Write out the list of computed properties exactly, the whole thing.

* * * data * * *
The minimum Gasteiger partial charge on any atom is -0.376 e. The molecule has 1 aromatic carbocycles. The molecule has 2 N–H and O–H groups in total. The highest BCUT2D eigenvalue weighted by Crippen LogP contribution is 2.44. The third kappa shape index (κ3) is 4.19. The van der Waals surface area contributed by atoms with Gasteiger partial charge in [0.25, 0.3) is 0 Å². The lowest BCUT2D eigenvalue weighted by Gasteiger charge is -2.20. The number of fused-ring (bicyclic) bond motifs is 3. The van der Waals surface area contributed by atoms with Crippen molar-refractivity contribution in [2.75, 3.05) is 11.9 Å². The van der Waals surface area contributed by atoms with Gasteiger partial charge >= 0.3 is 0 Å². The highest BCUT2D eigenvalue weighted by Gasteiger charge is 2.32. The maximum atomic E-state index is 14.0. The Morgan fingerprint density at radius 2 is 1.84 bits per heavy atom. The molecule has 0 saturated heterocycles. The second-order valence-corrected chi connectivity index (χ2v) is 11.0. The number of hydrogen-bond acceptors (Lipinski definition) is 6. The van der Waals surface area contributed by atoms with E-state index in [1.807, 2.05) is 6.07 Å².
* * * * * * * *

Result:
The minimum Gasteiger partial charge on any atom is -0.376 e. The molecule has 1 aromatic carbocycles. The molecule has 2 N–H and O–H groups in total. The highest BCUT2D eigenvalue weighted by Crippen LogP contribution is 2.44. The third kappa shape index (κ3) is 4.19. The van der Waals surface area contributed by atoms with Gasteiger partial charge in [0.25, 0.3) is 0 Å². The lowest BCUT2D eigenvalue weighted by Gasteiger charge is -2.20. The number of fused-ring (bicyclic) bond motifs is 3. The van der Waals surface area contributed by atoms with Crippen molar-refractivity contribution in [2.75, 3.05) is 11.9 Å². The van der Waals surface area contributed by atoms with Gasteiger partial charge >= 0.3 is 0 Å². The highest BCUT2D eigenvalue weighted by Gasteiger charge is 2.32. The maximum atomic E-state index is 14.0. The Morgan fingerprint density at radius 2 is 1.84 bits per heavy atom. The molecule has 0 saturated heterocycles. The second-order valence-corrected chi connectivity index (χ2v) is 11.0. The number of hydrogen-bond acceptors (Lipinski definition) is 6. The van der Waals surface area contributed by atoms with E-state index in [1.807, 2.05) is 6.07 Å².